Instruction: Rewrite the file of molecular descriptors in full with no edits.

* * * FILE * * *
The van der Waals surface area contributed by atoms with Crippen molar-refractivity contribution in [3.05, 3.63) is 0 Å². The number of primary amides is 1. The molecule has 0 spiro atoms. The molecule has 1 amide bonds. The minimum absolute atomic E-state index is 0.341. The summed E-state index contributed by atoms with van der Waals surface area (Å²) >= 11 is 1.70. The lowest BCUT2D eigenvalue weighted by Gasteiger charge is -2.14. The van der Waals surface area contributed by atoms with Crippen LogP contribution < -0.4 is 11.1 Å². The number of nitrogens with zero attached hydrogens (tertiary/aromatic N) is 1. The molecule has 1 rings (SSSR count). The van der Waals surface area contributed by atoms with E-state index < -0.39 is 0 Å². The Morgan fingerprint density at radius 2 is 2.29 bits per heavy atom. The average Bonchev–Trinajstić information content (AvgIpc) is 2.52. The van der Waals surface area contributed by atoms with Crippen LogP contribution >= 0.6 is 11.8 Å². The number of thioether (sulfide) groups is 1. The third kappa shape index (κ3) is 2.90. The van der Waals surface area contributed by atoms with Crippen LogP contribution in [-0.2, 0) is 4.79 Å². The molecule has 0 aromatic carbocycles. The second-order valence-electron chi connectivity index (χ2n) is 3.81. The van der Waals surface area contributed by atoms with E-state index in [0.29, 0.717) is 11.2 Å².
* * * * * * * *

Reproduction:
The van der Waals surface area contributed by atoms with Crippen molar-refractivity contribution in [3.05, 3.63) is 0 Å². The number of primary amides is 1. The molecule has 0 spiro atoms. The molecule has 1 amide bonds. The minimum absolute atomic E-state index is 0.341. The summed E-state index contributed by atoms with van der Waals surface area (Å²) >= 11 is 1.70. The lowest BCUT2D eigenvalue weighted by Gasteiger charge is -2.14. The van der Waals surface area contributed by atoms with Crippen LogP contribution < -0.4 is 11.1 Å². The number of nitrogens with zero attached hydrogens (tertiary/aromatic N) is 1. The molecule has 1 rings (SSSR count). The van der Waals surface area contributed by atoms with E-state index < -0.39 is 0 Å². The Morgan fingerprint density at radius 2 is 2.29 bits per heavy atom. The average Bonchev–Trinajstić information content (AvgIpc) is 2.52. The van der Waals surface area contributed by atoms with Crippen LogP contribution >= 0.6 is 11.8 Å². The number of thioether (sulfide) groups is 1. The third kappa shape index (κ3) is 2.90. The van der Waals surface area contributed by atoms with Crippen LogP contribution in [-0.2, 0) is 4.79 Å². The molecule has 0 aromatic carbocycles. The second-order valence-electron chi connectivity index (χ2n) is 3.81. The van der Waals surface area contributed by atoms with E-state index in [0.29, 0.717) is 11.2 Å².